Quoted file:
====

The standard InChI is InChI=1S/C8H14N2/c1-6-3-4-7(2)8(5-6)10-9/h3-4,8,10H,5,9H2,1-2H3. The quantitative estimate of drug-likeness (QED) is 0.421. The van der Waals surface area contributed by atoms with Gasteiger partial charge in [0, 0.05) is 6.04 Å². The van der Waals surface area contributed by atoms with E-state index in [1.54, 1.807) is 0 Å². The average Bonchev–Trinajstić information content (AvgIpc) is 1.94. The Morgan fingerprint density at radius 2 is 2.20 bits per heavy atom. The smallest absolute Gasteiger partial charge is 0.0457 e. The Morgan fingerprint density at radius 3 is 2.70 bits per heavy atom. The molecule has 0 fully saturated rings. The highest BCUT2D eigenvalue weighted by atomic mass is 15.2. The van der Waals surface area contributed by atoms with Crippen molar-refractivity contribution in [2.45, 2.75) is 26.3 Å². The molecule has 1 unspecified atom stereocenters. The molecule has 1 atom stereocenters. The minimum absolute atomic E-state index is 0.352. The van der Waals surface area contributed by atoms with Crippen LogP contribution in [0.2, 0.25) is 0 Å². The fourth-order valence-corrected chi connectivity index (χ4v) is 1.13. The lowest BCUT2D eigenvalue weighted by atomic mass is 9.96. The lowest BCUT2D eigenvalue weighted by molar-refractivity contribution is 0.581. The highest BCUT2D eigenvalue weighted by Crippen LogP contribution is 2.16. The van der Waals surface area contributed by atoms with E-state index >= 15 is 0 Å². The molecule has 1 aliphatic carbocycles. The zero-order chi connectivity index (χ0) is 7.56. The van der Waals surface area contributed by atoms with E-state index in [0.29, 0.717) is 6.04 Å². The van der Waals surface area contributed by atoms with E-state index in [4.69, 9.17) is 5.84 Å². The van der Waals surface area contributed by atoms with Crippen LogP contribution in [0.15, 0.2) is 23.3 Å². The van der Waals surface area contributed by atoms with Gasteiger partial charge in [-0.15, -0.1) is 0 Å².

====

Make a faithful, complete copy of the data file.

The standard InChI is InChI=1S/C8H14N2/c1-6-3-4-7(2)8(5-6)10-9/h3-4,8,10H,5,9H2,1-2H3. The quantitative estimate of drug-likeness (QED) is 0.421. The van der Waals surface area contributed by atoms with Gasteiger partial charge in [0, 0.05) is 6.04 Å². The van der Waals surface area contributed by atoms with E-state index in [1.54, 1.807) is 0 Å². The average Bonchev–Trinajstić information content (AvgIpc) is 1.94. The Morgan fingerprint density at radius 2 is 2.20 bits per heavy atom. The smallest absolute Gasteiger partial charge is 0.0457 e. The Morgan fingerprint density at radius 3 is 2.70 bits per heavy atom. The molecule has 0 fully saturated rings. The highest BCUT2D eigenvalue weighted by atomic mass is 15.2. The van der Waals surface area contributed by atoms with Crippen molar-refractivity contribution in [2.45, 2.75) is 26.3 Å². The molecule has 1 unspecified atom stereocenters. The molecule has 1 atom stereocenters. The minimum absolute atomic E-state index is 0.352. The van der Waals surface area contributed by atoms with Crippen LogP contribution in [0.2, 0.25) is 0 Å². The fourth-order valence-corrected chi connectivity index (χ4v) is 1.13. The lowest BCUT2D eigenvalue weighted by atomic mass is 9.96. The lowest BCUT2D eigenvalue weighted by molar-refractivity contribution is 0.581. The highest BCUT2D eigenvalue weighted by Crippen LogP contribution is 2.16. The van der Waals surface area contributed by atoms with E-state index >= 15 is 0 Å². The molecule has 1 aliphatic carbocycles. The zero-order chi connectivity index (χ0) is 7.56. The van der Waals surface area contributed by atoms with E-state index in [0.29, 0.717) is 6.04 Å². The van der Waals surface area contributed by atoms with E-state index in [4.69, 9.17) is 5.84 Å². The van der Waals surface area contributed by atoms with Crippen LogP contribution in [0.15, 0.2) is 23.3 Å². The van der Waals surface area contributed by atoms with Gasteiger partial charge in [-0.15, -0.1) is 0 Å².